Monday, March 12, 2012
The Parable of the Lilac Bush
When we moved into our home, I planted a lilac bush in our backyard so that my wife would be able to enjoy its blossoms from the kitchen window. I was delighted by how quickly the bushes shot up. But year after year, the lilac bush produced no blossoms at all. After about five years, I gave up, assuming that the bush was a dud (or maybe it was the guy who planted it).
Suddenly, a few years ago, the bush produced a huge profusion of blossoms. We were delighted by their beauty and the fragrance that filled our backyard. And the bush has blossomed faithfully ever since. It wasn’t until wintertime, though, that I realized what had happened.
When I looked at the bare lilac branches, I realized that they were all crooked. They had all s-t-r-e-t-c-h-e-d crazily to one side. That’s when it dawned on me (yes, I’m not a brilliant gardener) that I had planted the bush in the shade of another tree, and it had taken the bush years of arduous stretching to reach enough sunlight to blossom. I have a great respect for that diligent sun-seeking plant that succeeded despite my ineptitude.
Prof. Kim Cameron, who is an Associate Dean at the University of Michigan’s Ross School of Business, teaches frequently about what he calls the “heliotropic” nature of living organisms. Heliotropic means “oriented toward the sun.” Virtually all life forms – flora and fauna – display an innate striving toward light, or other sources of life. Just like my lilac bush, they stretch mightily to bask in life-giving influence.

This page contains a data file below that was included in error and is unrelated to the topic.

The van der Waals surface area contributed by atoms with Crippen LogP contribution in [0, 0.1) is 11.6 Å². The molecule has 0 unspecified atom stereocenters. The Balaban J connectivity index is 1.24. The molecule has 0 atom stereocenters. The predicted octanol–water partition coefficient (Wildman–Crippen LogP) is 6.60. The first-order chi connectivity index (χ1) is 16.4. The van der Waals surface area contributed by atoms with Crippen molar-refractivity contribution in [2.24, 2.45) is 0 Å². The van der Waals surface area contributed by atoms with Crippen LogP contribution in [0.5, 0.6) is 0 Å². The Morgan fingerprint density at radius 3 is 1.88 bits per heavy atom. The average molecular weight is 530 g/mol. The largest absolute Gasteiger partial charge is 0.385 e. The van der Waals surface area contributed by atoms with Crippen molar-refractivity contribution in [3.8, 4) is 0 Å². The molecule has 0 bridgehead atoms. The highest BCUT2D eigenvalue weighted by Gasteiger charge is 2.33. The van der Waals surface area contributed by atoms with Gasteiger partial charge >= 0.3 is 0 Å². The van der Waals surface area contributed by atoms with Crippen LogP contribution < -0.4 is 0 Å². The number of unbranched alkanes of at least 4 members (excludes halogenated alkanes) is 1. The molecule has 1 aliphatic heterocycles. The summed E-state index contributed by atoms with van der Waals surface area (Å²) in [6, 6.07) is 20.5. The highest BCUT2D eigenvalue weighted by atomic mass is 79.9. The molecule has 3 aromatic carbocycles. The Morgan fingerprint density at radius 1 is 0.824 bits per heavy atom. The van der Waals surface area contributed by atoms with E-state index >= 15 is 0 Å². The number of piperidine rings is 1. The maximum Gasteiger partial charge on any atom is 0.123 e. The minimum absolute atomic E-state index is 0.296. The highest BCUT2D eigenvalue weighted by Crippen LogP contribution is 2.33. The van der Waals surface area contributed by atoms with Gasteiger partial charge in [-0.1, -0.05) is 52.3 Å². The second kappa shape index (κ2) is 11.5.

It strikes me that we human beings are about the only organisms who occasionally choose darkness and depletion intentionally!
Clearly, there are strong spiritual lessons to be learned from heliotropism. I have personally found that I “blossom” and thrive when I strive toward the light of God. But I also find great parallels to the lesson of the lilac bush in my professional life. How often do I shun opportunities to strive for excellence? For service? The greatest thriving we experience in our careers – and the greatest (and sometimes very uncomfortable) stretching – only happens when we reach toward the light that emanates from inspiration, from passion, from engagement, from devotion, from serving a noble cause.
When work starts to feel like a confined, dark space, try reflecting on my lilac bush. Instead of retreating to the shadows of mundaneness, bureaucracy, or self-absorption, think about how you can s-t-r-e-t-c-h toward something luminous and life-giving at work. You’ll probably find it most quickly by thinking about how you can serve others.